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Loch Etive research uncovers clockwork copepods

The Calanus finmarchicus uses an internal clock to regulate its movements
The Calanus finmarchicus uses an internal clock to regulate its movements

An experiment conducted in a Scottish loch has revealed how a microscopic animal – the main food source for many larger marine species – schedules its day using its own genetic clock.

The ‘body clock’ of the copepod Calanus finmarchicus shapes its metabolic rhythms and movement through the water column. This in turn has an enormous influence on the entire food web in the North Atlantic and Arctic oceans where Calanus finmarchicus is a central plankton species.

As part of the study, which has been published in the journal Current Biology, scientists from the Oban-based Scottish Association for Marine Science (SAMS) carried out research on Loch Etive, Argyll, where one of the only known isolated populations of Calanus finmarchicus is found.  

In the world’s oceans, countless zooplankton species, like copepods and krill, rise to the surface at dusk to gorge themselves on single-celled algae that can only thrive where there is sufficient sunlight. The cover of night offers the zooplankton protection from predators like fish, which need light to hunt. When dawn approaches however, they  sink back into the dark depths where they can hide from their predators throughout the day – completing a cycle that likely represents the largest daily movement of biomass on the entire planet.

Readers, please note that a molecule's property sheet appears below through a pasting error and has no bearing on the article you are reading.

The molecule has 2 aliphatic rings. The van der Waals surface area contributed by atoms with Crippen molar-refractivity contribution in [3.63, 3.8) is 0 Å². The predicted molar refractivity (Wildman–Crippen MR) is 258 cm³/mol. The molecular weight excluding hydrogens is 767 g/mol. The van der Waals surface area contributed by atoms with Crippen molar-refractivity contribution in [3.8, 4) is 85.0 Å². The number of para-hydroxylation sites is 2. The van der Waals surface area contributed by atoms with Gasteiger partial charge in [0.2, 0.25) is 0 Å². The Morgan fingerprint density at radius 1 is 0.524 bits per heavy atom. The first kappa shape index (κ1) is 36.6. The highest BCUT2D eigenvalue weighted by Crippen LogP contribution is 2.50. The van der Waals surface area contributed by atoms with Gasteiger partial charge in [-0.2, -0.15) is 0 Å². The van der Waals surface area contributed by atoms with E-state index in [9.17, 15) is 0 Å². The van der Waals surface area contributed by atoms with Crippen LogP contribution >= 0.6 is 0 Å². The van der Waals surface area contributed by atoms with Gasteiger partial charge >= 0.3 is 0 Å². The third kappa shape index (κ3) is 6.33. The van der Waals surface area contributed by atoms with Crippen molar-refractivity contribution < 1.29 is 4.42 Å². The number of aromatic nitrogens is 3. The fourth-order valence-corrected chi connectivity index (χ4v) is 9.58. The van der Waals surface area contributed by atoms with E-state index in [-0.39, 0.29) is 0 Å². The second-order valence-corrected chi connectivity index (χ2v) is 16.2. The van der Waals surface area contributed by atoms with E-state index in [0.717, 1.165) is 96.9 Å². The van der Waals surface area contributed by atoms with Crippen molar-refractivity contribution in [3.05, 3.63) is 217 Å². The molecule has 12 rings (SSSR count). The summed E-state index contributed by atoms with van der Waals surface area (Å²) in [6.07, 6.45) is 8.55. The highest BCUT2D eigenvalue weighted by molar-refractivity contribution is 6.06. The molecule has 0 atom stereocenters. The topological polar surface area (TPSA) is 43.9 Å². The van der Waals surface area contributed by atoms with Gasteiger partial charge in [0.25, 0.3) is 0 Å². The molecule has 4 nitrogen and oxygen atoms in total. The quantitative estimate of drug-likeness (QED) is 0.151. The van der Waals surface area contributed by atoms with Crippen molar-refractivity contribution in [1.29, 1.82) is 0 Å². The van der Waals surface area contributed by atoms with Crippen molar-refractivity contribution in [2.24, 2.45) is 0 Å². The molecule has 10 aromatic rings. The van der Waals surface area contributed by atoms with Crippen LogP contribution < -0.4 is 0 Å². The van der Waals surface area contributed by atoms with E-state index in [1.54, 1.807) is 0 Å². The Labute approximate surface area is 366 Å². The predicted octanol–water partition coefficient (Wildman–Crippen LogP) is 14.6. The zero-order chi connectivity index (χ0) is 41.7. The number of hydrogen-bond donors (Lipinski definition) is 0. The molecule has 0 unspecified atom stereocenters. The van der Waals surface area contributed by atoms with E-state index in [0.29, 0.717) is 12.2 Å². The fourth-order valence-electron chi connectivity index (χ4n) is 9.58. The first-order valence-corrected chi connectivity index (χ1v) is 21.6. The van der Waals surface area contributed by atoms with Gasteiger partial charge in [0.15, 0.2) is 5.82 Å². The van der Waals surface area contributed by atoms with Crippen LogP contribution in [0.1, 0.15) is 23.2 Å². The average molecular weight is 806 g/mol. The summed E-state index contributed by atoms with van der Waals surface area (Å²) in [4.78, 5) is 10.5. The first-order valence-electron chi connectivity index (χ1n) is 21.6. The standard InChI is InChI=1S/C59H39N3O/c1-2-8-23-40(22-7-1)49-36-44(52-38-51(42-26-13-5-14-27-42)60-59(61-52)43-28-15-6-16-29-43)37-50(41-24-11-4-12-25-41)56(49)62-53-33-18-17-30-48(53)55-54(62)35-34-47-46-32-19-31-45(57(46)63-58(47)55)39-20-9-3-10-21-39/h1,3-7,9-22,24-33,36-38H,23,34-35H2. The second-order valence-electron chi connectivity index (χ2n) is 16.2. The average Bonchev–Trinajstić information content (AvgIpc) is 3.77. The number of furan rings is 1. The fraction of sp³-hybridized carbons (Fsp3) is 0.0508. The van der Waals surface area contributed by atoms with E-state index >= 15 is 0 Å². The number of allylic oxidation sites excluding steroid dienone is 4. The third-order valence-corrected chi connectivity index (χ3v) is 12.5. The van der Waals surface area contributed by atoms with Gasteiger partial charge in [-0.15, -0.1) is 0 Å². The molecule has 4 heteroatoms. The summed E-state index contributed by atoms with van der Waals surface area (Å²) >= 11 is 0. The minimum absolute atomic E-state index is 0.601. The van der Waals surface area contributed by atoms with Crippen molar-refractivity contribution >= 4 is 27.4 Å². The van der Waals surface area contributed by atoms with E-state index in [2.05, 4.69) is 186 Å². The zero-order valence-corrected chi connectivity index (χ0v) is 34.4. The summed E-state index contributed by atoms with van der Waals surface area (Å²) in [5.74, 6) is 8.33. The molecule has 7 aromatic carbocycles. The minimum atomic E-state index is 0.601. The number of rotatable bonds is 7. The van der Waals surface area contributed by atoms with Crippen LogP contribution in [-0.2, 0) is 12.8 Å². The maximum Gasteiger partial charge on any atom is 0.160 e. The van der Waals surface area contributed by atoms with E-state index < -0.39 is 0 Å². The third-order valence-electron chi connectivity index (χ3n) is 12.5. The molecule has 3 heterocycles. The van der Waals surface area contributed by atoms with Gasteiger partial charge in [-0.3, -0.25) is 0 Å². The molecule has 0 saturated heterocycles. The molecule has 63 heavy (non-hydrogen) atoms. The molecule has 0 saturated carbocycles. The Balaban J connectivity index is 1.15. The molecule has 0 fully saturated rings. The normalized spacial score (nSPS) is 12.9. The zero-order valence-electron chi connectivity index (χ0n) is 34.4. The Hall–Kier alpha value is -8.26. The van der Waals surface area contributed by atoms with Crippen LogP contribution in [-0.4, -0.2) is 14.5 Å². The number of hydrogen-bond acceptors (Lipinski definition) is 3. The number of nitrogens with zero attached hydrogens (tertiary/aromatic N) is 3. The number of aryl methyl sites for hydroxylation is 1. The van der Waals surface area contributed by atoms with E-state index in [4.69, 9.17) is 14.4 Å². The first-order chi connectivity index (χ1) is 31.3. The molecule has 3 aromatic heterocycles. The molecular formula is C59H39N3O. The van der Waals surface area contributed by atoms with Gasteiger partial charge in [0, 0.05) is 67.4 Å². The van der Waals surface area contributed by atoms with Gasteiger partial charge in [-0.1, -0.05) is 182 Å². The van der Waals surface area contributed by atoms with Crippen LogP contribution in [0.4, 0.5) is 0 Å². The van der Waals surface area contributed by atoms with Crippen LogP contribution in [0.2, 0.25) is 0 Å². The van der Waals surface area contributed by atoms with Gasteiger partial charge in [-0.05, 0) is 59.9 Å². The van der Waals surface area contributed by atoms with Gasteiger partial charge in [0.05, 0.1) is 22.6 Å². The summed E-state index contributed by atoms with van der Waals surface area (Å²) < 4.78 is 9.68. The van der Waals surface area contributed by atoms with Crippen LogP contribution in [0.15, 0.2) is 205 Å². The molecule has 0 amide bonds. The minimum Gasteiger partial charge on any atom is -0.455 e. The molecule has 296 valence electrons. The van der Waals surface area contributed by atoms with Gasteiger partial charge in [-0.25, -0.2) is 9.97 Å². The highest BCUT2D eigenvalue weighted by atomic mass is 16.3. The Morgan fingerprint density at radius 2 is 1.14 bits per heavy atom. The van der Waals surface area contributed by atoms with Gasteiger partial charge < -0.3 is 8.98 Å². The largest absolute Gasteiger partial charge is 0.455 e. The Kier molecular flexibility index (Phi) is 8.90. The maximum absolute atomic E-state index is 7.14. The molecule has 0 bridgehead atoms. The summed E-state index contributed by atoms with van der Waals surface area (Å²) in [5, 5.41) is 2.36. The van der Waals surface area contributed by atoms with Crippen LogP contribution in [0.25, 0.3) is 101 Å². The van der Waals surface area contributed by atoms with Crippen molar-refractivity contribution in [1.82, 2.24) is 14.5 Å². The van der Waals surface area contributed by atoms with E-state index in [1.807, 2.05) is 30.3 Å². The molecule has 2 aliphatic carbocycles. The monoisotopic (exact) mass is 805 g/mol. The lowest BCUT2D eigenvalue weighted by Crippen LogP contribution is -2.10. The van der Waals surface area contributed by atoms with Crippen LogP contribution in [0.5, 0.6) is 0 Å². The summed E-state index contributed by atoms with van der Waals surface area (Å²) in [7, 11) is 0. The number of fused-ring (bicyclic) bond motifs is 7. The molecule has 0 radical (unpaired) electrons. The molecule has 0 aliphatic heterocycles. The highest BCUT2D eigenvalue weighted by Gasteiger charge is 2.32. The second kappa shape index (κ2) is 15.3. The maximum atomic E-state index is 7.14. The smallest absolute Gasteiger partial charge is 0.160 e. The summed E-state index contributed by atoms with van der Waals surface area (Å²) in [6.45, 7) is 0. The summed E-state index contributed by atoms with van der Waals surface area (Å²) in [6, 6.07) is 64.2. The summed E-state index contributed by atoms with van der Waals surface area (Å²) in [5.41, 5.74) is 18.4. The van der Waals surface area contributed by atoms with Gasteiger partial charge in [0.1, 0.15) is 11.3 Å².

Though this phenomenon was first discovered over a century ago, researchers are still working to decipher which signals these marine organisms use to decide when to rise and when to descend.

Along with colleagues at the Alfred Wegener Institute, Helmholtz Centre for Polar and Marine Research (AWI) and the University of Oldenburg in Germany, the SAMS team showed that Calanus finmarchicus possesses an internal genetic clock, also called the circadian clock, which produces a specific 24-hour rhythm that functions even without a day/night cycle. This could be important during the constantly dark polar winter and in the deep sea.

Light is only needed in order to occasionally reset the clock and work previously carried out by SAMS researchers showed zooplankton in the Arctic regulated their movements using moonlight, in the absence of sunlight, during the polar winter.

The latest paper’s lead author Sören Häfker of AWI said: “We were amazed to see how precisely the genetic clock maintained its 24-hour rhythm without any external stimuli, and that we found the same rhythm under controlled laboratory conditions as we did in the natural habitat of Loch Etive.”

The copepod Calanus finmarchicus, which can swim many tens of metres in its daily migration, builds up large fat reserves in its body, making it an appealing source of food for many larger animals. As such, its daily migration is extremely important for the ecosystem – especially as global warming has shifted the distribution of many marine species closer to the poles.

Dr Kim Last of SAMS, a co-author on the new study, added: “We have long looked to uncover the mysteries of zooplankton migrations and it appears that the circadian clock, much like our own, has a very important role to play in helping the animals be in the right place at the right time. Such fundamental mechanistic understanding is crucially important if we want to predict how marine ecosystems will respond to the complexities of future climate change.”